Memory map


Map of Canada – 1963

When the Canadian Oxford Desk Atlas of the World dated 1963 was published, I was six years old.  The first map in the book shows the land mass of Canada and the scale is one inch to 300 miles.  In this atlas the islands and inlets spattering the west coast of my childhood are, like my memories, unnamed. I know now those islands grew from cataclysms and it makes sense that the route through them – the way home – is dangerous.

The old map illustrates the islands as flecks of green outlined in turquoise blue surrounded by light blue channels. The green ink spreads beyond the blue borders, the printing press as imprecise as my memories. My eye skips along the green specks as though I’m a flat stone side-angle thrown into the salt chuck and I hop island to island to reach the small black dot up north that signifies my hometown.

But it’s not that easy. There are tides to navigate. Some Islands disappear at high tide. At low tide deceptive sand bars emerge and hook the islands to the mainland and give a false sense of permanence. Tide tables fluctuate with the moods of the weather and wind and the ocean floor and the coastline. Safety cannot be guaranteed.

When I was a kid, it seemed exciting that the islands appeared unnamed, as though they’d wait for me to name them, like memories; that when I was ready to examine them they’d appear on the map ready to be read. It turns out the memories have shrunk and some have disappeared with the tides or lost in decades of coastal deluges.

I stare at the map and try to name the flecks that appear and disappear but the scale is too small and I can’t find my way. But I’m going to try.

20 thoughts on “Memory map

  1. I enjoyed reading this post. The nuanced way you’ve encouraged me to think about memories and maps and how we think about places and how to get there when we are younger – as different from what our maps look like over time – makes me smile!

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  2. Brilliant Susanne, the way you’ve summed it up. “I stare at the map and try to name the flecks that appear and disappear but the scale is too small and I can’t find my way. But I’m going to try”.
    Got me thinking. Maps on faces, maps of memories….landscapes and names change, some exist, some don’t…….

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  3. I was pondering memory the other day, how some memories are so vivid and how others are so faded that it almost feels like you are remembering a story you read and not something that you actually experienced. Looking forward to seeing where you go with this.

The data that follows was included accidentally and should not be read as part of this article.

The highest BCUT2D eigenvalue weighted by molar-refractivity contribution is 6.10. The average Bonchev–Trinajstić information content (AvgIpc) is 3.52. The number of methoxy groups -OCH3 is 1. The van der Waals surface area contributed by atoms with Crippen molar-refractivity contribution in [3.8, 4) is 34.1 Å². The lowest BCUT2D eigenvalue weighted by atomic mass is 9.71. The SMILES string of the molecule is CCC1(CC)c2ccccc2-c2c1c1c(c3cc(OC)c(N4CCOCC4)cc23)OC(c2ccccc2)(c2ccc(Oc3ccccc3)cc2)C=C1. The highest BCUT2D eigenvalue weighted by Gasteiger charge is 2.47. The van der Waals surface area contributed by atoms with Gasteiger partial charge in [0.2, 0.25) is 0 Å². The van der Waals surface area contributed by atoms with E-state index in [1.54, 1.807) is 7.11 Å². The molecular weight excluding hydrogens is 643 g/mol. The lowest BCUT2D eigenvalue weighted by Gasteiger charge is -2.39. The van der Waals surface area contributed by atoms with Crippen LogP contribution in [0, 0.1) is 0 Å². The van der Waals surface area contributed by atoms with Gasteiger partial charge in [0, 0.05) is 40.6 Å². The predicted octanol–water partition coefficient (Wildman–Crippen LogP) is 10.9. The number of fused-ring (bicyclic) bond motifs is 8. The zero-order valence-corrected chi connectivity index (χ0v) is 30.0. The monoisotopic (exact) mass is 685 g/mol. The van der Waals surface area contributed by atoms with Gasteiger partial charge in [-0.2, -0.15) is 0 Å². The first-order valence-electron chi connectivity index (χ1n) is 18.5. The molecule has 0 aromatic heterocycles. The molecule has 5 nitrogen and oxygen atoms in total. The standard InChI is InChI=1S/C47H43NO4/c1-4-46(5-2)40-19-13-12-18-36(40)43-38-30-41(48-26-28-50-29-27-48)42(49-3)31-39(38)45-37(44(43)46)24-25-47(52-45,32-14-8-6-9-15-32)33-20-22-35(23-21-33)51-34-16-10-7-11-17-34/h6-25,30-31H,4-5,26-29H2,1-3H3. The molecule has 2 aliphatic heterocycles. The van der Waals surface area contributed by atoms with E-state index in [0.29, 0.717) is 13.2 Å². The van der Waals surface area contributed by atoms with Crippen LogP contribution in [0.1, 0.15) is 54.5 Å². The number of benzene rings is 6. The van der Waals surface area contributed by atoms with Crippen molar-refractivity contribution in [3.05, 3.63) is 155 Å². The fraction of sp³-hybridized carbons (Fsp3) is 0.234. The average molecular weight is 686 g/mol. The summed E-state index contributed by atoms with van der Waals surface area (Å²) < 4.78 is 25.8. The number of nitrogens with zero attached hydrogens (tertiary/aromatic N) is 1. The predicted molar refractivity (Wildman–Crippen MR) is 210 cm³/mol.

4. I find myself staring hard at the nameless nodules and so seeing which still exist, which are the ones that disappear and reappear with the moon driven tides. Whether those now sunk are Northern Atlantas’s. I wonder. The wonderfully tactile appearance of the colourful topography and your words, vaguely startled by the passage of time, captivate me.


    • I’m really struggling with how to write about what I barely remember. I’ve been culling my older siblings’ memories to see if they shake anything loose but nada. We shall see what emerges with low tide.

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  5. Gosh, I don’t even recognise this as a map of Canada Susanne. It seems truncated in width and elongated in height – one can never tell about maps and reality though. I have a deep love of islands myself – the thought that some have come and gone in your life time is a worrying one, unless they were barely a metre above the sea then it would be understandable. You have set yourself a great task, have fun! I hope you will share more with us.

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    • I had to crop the map a bit to get the focus more on the west coast. As often happens in map drawing of North America, the US gets prominence even though Canada’s land mass is larger.

      I’m not 100% clear where I’m going (hence the map 😉 ) with this but it is delving into the past where memory is not always reliable.


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